Lima beans are an attractive crop that grows in the warm season and is harvested during fall. Native to Central America, but now grown worldwide, the very nutritious bean is considered a super food high in protein, thiamine, riboflavin and iron. Growth of the lima bean is simple and rapid. The seeds are easily sown, and the plants provide a bountiful harvest.
Lima bean seeds are soaked before planting to help the outer shell of the seed soften. The seed will then become more pliable, allowing the tender sprout the ability to develop. Lima beans are planted 1 to 1 1/2 inches deep in warm soil when there are no future signs of frost that may destroy tender foliage or new roots. Space rows 2 feet apart, and seeds 2 to 4 inches apart, within rows.
Signs of germination come within 14 to 16 days after planting. Weak sprouts are plucked from soil, allowing only the strongest plants to continue to grow. Spacing sprouts 4 to 6 inches apart will ensure a bountiful harvest.
The cream- or white-colored, 2- to 4-inch-long, bloom will develop at the end of a pedicel when the plant is preparing for bean pod production. The flowers will stay on the plant as the pod develops, and dry out when the pods are nearing maturity.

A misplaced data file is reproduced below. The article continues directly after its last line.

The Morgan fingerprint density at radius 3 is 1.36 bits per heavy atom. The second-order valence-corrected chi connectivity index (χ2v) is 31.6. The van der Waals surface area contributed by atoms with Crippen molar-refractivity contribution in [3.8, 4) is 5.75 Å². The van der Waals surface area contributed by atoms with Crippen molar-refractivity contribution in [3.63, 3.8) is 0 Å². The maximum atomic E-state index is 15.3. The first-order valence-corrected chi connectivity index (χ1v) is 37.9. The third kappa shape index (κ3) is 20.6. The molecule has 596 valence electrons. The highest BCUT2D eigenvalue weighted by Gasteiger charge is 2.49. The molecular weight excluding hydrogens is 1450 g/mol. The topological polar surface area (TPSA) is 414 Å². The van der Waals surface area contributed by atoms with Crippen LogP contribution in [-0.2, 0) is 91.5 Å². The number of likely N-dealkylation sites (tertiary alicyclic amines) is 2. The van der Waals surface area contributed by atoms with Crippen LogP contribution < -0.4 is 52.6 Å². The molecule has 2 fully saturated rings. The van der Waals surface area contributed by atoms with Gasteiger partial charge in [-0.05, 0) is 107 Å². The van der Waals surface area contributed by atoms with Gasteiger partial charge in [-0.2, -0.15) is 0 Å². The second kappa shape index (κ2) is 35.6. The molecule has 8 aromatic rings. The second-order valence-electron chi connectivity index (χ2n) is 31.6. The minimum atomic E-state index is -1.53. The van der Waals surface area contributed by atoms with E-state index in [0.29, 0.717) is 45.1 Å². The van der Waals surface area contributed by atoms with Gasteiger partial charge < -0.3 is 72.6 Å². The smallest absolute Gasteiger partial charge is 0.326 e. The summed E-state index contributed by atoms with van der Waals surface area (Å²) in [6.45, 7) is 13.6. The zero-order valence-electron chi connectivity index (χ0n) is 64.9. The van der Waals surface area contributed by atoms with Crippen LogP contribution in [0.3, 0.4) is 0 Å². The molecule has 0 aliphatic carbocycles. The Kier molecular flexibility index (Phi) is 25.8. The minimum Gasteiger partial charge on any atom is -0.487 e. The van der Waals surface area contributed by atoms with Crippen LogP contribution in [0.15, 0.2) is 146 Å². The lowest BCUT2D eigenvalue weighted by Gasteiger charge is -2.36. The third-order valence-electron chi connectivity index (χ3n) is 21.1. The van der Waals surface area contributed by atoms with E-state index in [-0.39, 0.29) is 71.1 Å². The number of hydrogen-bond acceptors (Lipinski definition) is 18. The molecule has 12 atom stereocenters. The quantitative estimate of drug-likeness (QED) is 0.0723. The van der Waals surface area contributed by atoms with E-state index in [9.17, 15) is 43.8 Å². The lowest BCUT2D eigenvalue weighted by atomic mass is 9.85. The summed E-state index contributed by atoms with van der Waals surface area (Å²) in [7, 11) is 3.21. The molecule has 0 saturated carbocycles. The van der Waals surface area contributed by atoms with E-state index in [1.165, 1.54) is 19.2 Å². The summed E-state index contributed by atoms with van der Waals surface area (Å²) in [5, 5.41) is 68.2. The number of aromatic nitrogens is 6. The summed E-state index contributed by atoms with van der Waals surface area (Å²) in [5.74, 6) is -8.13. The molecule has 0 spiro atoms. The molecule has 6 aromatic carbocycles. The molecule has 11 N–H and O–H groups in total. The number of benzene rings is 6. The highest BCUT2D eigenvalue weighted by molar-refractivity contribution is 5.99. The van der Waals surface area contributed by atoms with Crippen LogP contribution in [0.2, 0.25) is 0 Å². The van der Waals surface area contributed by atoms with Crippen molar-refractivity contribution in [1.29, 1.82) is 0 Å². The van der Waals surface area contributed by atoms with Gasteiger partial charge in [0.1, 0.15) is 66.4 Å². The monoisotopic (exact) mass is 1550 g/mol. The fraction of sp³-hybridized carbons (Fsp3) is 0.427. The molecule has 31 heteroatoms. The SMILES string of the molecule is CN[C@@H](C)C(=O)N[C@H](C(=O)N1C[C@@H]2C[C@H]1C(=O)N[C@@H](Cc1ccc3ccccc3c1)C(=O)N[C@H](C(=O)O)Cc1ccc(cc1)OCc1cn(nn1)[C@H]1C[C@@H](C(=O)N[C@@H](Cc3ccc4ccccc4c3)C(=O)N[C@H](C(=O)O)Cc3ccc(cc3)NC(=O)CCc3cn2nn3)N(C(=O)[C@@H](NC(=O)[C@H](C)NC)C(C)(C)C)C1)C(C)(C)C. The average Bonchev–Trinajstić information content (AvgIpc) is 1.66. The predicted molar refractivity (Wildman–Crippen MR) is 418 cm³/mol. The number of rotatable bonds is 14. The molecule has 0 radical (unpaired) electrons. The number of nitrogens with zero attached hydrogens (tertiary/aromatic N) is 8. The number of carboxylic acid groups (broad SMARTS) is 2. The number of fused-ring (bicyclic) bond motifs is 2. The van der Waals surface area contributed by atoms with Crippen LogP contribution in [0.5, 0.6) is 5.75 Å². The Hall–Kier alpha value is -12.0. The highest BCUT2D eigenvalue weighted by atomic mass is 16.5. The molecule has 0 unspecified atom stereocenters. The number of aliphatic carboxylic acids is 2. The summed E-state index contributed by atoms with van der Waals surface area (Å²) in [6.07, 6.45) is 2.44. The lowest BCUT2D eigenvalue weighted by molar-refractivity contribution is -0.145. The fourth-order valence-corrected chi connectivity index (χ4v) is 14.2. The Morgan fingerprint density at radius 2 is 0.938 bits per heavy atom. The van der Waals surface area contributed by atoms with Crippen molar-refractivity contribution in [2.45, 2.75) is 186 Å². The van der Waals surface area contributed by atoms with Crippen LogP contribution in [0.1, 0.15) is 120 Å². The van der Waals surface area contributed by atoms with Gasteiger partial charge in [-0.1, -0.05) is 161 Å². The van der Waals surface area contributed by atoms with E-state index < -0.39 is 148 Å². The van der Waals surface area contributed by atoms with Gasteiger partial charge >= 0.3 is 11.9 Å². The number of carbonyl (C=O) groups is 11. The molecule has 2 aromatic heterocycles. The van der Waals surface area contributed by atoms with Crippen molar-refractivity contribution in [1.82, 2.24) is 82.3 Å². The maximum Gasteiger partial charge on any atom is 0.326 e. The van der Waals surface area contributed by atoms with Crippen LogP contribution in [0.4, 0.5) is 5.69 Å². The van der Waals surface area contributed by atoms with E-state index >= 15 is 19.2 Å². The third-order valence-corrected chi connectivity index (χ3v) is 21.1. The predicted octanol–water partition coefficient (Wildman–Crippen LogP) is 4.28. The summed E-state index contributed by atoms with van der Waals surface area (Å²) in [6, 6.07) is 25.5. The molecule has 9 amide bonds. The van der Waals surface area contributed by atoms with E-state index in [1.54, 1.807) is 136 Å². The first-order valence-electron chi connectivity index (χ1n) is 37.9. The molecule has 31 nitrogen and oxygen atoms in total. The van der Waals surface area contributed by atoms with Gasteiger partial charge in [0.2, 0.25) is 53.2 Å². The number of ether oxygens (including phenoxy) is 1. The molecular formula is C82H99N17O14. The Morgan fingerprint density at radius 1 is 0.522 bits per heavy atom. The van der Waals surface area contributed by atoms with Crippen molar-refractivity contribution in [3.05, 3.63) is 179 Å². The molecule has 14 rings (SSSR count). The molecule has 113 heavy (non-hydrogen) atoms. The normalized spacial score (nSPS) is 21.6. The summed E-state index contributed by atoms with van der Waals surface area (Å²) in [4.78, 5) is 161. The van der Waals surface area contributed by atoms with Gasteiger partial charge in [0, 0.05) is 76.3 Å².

The 3-inch-long pod of the lima bean is flat, oblong, and slightly curved. The pod contains four to six flat kidney-shaped seeds. These seeds may be white, red or green and can be frozen, dried or eaten fresh from the pod.
Harvesting lima beans vary depending on the variety, with 65 to 75 days being the standard time necessary to create a healthy crop. Beans should be harvested when the pods are bright green and plump. Pods are snapped off the plant where the pod and stem connect, ensuring the plant does not become damaged or up-rooted. Lima bean plants must be harvested frequently once mature pods are formed, otherwise the plant will stop producing.
The most common disease affecting the lima bean plant is root rot. This disease presents itself as rust-colored cankers along the base and roots of the bean plant. The plant cannot develop and grow properly if the root rot is not controlled and stopped quickly. This disease can be fatal to the plant if not caught immediately. Prevention is a major key in preventing root rot from starting. Soil that is properly aerated and has ample drainage, will prove to be vital when trying to avoid any form of root rot. Also, rotating plants every two years will help the soil stay fresh and able to maintain new root structures and systems.